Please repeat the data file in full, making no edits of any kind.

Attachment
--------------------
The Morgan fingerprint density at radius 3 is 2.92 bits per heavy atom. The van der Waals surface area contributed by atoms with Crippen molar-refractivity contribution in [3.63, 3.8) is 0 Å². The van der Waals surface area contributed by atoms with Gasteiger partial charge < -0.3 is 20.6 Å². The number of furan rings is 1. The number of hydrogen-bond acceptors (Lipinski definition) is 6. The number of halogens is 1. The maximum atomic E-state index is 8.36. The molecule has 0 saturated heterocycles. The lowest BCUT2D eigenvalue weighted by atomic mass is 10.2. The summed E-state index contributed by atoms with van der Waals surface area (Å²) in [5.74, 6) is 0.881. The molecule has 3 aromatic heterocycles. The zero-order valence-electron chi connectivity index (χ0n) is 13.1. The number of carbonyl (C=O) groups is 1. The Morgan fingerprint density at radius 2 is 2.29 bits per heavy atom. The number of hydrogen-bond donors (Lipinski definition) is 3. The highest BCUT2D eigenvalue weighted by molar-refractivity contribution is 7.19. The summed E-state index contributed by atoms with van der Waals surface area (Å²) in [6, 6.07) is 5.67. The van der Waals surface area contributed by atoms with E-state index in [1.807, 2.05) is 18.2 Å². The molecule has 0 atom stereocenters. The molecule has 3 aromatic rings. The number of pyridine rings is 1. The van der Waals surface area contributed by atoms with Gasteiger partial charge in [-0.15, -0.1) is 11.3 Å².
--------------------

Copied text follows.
The Morgan fingerprint density at radius 3 is 2.92 bits per heavy atom. The van der Waals surface area contributed by atoms with Crippen molar-refractivity contribution in [3.63, 3.8) is 0 Å². The van der Waals surface area contributed by atoms with Gasteiger partial charge < -0.3 is 20.6 Å². The number of furan rings is 1. The number of hydrogen-bond acceptors (Lipinski definition) is 6. The number of halogens is 1. The maximum atomic E-state index is 8.36. The molecule has 0 saturated heterocycles. The lowest BCUT2D eigenvalue weighted by atomic mass is 10.2. The summed E-state index contributed by atoms with van der Waals surface area (Å²) in [5.74, 6) is 0.881. The molecule has 3 aromatic heterocycles. The zero-order valence-electron chi connectivity index (χ0n) is 13.1. The number of carbonyl (C=O) groups is 1. The Morgan fingerprint density at radius 2 is 2.29 bits per heavy atom. The number of hydrogen-bond donors (Lipinski definition) is 3. The highest BCUT2D eigenvalue weighted by molar-refractivity contribution is 7.19. The summed E-state index contributed by atoms with van der Waals surface area (Å²) in [6, 6.07) is 5.67. The van der Waals surface area contributed by atoms with E-state index in [1.807, 2.05) is 18.2 Å². The molecule has 0 atom stereocenters. The molecule has 3 aromatic rings. The number of pyridine rings is 1. The van der Waals surface area contributed by atoms with Gasteiger partial charge in [-0.15, -0.1) is 11.3 Å².